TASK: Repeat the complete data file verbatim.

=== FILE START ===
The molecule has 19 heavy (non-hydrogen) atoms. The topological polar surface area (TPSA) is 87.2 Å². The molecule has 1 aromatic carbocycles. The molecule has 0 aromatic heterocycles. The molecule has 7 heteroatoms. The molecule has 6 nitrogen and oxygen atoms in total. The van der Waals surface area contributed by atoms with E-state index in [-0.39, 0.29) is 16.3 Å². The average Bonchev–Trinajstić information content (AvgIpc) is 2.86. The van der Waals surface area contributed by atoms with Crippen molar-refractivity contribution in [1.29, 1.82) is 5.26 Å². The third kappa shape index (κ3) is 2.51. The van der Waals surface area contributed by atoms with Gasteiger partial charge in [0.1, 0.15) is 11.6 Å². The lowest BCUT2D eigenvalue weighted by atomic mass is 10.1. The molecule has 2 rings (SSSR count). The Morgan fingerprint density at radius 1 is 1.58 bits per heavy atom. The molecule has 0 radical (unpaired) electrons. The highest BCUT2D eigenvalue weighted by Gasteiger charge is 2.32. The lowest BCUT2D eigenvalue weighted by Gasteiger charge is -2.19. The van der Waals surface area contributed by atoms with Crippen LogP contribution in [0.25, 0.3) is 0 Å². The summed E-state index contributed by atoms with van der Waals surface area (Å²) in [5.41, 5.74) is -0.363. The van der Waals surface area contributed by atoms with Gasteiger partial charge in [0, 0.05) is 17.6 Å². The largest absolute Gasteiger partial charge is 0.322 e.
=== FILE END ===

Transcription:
The molecule has 19 heavy (non-hydrogen) atoms. The topological polar surface area (TPSA) is 87.2 Å². The molecule has 1 aromatic carbocycles. The molecule has 0 aromatic heterocycles. The molecule has 7 heteroatoms. The molecule has 6 nitrogen and oxygen atoms in total. The van der Waals surface area contributed by atoms with E-state index in [-0.39, 0.29) is 16.3 Å². The average Bonchev–Trinajstić information content (AvgIpc) is 2.86. The van der Waals surface area contributed by atoms with Crippen molar-refractivity contribution in [1.29, 1.82) is 5.26 Å². The third kappa shape index (κ3) is 2.51. The van der Waals surface area contributed by atoms with Gasteiger partial charge in [0.1, 0.15) is 11.6 Å². The lowest BCUT2D eigenvalue weighted by atomic mass is 10.1. The molecule has 2 rings (SSSR count). The Morgan fingerprint density at radius 1 is 1.58 bits per heavy atom. The molecule has 0 radical (unpaired) electrons. The highest BCUT2D eigenvalue weighted by Gasteiger charge is 2.32. The lowest BCUT2D eigenvalue weighted by Gasteiger charge is -2.19. The van der Waals surface area contributed by atoms with Crippen LogP contribution in [0.25, 0.3) is 0 Å². The summed E-state index contributed by atoms with van der Waals surface area (Å²) in [5.41, 5.74) is -0.363. The van der Waals surface area contributed by atoms with Gasteiger partial charge in [0, 0.05) is 17.6 Å². The largest absolute Gasteiger partial charge is 0.322 e.